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DrFunkenstein Donating Member (1000+ posts) Send PM | Profile | Ignore Sun Feb-22-04 12:05 AM
Response to Original message
48. Howard "Biden-Lugar" Dean Was Utterly Duped
Russert: ...and I'll show it to you. You said in January, Governor, "I would be surprised if didn't have chemicals and biological weapons."

Dean: Oh, well, I tend to believe the president. I think most Americans tends to believe the president.

Russert: What did you think of Senator John Kerry's comments that President Bush misled the country?

Dean: Well, I thought it was Senator Bob Graham that said that and I agree with that.

Russert: No, John Kerry said the president misled us and...

Dean: Well, I wasn't aware that Senator Kerry said it. I knew Senator Graham had said it in Iowa. But I believe that. I think we were misled.

http://www.deanrocks.com/page.cfm?p=1&c=9

Dean later conceded that he backed an alternative to last fall's resolution that would have allowed President Bush to wage war against Iraq without congressional approval. But he said the measure, which never passed, might have averted war.

Bush would have been required to send Congress a letter, not seek a vote of approval, before waging war, Kerry said. He argued there was no significant difference between the Lugar-Biden resolution and the one passed by Congress.

Dean acknowledged that the alternative resolution was not binding against the president, but argued that Bush would have somehow been more likely to use restraint.

"Biden-Lugar required the president to come back to Congress - not for a vote," but only to certify that a number of actions were taken, including more diplomacy, Dean said. "Had the president done that, we would not have gone to war, because then he would have been forced to certify with his word ... all the claims he made that were not true."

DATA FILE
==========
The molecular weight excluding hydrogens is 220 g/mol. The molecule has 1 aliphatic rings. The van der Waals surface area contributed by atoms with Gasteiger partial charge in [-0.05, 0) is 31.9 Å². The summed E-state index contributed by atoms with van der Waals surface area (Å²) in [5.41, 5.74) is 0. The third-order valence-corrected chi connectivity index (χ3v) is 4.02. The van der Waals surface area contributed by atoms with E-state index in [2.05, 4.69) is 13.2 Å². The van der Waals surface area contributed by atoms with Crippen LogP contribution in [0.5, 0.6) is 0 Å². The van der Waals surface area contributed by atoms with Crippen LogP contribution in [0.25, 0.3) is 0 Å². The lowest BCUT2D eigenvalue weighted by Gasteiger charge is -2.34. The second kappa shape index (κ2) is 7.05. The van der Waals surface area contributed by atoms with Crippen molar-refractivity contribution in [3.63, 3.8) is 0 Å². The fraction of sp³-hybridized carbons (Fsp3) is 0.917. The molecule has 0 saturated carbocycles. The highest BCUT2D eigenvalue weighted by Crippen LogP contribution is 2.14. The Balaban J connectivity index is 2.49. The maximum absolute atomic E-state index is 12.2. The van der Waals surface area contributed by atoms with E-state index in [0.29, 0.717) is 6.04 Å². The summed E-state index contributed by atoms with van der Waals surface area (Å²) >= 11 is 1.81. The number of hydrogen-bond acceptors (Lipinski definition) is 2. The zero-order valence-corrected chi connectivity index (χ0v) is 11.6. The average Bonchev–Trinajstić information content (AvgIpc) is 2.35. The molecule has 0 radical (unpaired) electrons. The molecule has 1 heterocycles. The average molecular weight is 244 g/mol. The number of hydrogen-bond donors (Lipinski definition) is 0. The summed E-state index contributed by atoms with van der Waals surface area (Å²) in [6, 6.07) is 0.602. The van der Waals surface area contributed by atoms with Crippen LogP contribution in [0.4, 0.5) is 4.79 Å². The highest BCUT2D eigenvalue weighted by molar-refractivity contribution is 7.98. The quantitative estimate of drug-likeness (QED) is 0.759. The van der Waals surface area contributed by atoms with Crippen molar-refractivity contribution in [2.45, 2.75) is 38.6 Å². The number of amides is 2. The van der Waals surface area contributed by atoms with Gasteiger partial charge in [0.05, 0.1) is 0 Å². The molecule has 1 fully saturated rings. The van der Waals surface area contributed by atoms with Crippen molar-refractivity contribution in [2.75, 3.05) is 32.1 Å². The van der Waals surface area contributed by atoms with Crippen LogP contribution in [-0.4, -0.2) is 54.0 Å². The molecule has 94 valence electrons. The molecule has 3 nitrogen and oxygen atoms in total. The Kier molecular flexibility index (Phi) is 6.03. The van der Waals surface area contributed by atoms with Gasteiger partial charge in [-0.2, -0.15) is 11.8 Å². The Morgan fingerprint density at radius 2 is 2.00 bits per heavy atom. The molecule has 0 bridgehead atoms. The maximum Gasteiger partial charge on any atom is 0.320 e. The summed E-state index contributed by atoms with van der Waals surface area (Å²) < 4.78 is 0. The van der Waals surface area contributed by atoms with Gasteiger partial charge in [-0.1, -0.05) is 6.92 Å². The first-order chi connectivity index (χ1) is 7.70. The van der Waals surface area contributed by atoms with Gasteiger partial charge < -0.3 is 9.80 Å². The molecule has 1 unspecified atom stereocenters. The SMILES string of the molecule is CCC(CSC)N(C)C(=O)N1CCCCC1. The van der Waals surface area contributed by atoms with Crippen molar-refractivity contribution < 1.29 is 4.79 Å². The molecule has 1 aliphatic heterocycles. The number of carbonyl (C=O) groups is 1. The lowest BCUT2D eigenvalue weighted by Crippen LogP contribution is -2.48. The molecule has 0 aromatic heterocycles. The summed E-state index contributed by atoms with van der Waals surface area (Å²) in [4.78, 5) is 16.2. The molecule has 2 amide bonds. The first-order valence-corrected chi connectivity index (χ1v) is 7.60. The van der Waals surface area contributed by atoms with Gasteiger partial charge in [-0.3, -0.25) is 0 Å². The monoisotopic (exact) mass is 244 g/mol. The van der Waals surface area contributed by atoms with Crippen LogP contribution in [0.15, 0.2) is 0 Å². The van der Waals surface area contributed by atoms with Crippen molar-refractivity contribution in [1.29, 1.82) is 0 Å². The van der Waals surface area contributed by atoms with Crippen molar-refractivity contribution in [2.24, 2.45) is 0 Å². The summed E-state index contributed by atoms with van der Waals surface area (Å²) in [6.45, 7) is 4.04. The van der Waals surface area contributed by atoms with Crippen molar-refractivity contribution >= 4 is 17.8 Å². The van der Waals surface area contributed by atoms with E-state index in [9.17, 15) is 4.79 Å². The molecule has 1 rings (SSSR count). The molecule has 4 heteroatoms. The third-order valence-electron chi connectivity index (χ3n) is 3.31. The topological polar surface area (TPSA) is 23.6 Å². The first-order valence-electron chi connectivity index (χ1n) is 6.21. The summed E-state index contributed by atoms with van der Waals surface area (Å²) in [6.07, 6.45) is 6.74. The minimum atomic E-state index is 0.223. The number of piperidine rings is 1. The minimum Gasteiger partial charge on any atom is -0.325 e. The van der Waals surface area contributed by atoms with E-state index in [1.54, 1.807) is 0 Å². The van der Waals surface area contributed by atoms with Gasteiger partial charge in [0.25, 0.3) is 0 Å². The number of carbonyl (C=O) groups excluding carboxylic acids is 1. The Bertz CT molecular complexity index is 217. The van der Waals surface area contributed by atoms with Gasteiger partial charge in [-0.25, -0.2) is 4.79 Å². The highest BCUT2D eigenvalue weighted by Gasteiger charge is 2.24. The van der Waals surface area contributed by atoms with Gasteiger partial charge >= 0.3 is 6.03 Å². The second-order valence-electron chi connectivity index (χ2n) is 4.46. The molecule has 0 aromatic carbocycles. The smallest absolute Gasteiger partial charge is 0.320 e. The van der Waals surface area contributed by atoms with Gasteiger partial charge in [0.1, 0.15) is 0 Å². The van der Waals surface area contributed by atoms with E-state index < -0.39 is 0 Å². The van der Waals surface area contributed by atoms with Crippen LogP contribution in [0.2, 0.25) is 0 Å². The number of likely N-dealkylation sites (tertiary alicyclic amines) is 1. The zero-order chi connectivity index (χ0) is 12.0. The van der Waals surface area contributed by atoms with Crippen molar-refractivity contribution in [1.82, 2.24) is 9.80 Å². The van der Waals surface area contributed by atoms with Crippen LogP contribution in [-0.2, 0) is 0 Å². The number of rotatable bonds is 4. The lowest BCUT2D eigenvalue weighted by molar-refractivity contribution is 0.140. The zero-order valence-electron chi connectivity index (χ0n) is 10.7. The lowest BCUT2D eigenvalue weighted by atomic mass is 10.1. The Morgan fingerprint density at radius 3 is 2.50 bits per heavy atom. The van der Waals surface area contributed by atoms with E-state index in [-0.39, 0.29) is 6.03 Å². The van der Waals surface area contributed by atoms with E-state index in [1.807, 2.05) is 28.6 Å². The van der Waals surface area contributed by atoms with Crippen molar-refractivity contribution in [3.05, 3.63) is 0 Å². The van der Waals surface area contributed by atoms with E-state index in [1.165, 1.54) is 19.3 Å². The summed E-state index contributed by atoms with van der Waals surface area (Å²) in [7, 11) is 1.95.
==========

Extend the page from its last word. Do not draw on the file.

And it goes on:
http://www.azcentral.com/news/articles/1211campaign11.html

Kerry said that at the time of the congressional debate, Dean was on record saying then that Saddam Hussein needed to be disarmed and had supported a resolution sponsored by Sens. Joseph R. Biden Jr. and Richard G. Lugar that would have required Bush to report back to Congress if he failed to win international support for the war.

Kerry said Dean was "trying to have it both ways" on his position. "If you don't have to vote, you can run around and say a lot of things. But that's not leadership."

A Senate Democratic aide involved in the discussions over the competing resolutions said Wednesday that the White House had opposed the initial Biden-Lugar amendment, saying it would tie Bush's hands. Later the White House began negotiating with the sponsors, but those negotiations were undercut when Gephardt cut a deal with the White House to support their preferred resolution.

The aide said Biden-Lugar would have added an additional requirement for Bush to satisfy before going to war unilaterally, but added that a president determined to launch military action probably would not have been deterred by the alternate resolution.

http://www.washingtonpost.com/wp-dyn/articles/A54585-2003Dec10.html

One of those alternatives -- offered by the top men on the Senate Foreign Relations, Democrat Joe Biden of Delaware and Republican Dick Lugar of Indiana -- authorized the use of force after a new UN resolution requiring Iraqi disarmament and compliance with past resolution; if UN diplomacy was exhausted it authorized unilateral action if the president declared Iraq a threat.

This alternative was not only supported by Howard Dean, it was supported by Senator John Kerry, whom Dean also attacks for being Bush's war buddy.

Lacking votes, the Biden-Lugar proposal was never formally introduced. Instead, the negotiations with Democrats produced the resolution that passed. It authorized force for several other offenses beyond prohibited weapons (including ballistic missiles, which Iraq had), but also encouraged UN involvement. The differences between the two were not huge, and each authorized war, including unilateral war.

After the vote, Dean reiterated his Biden-Lugar position but did not denounce the enacted resolution until later. He also said Bush should be taken at his word that Iraq constituted a threat.

As a result of Congress's resolution, the Bush administration went to New York and secured unanimous Security Council passage of a new resolution demanding new inspections and threatening serious consequences for disobedience.

http://www.boston.com/news/globe/editorial_opinion/oped /
articles/2003/11/23/deans_negative_tilt_in_iowa/
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MurikanDemocrat Donating Member (1000+ posts) Send PM | Profile | Ignore Sun Feb-22-04 12:06 AM
Response to Original message
49. *yawn*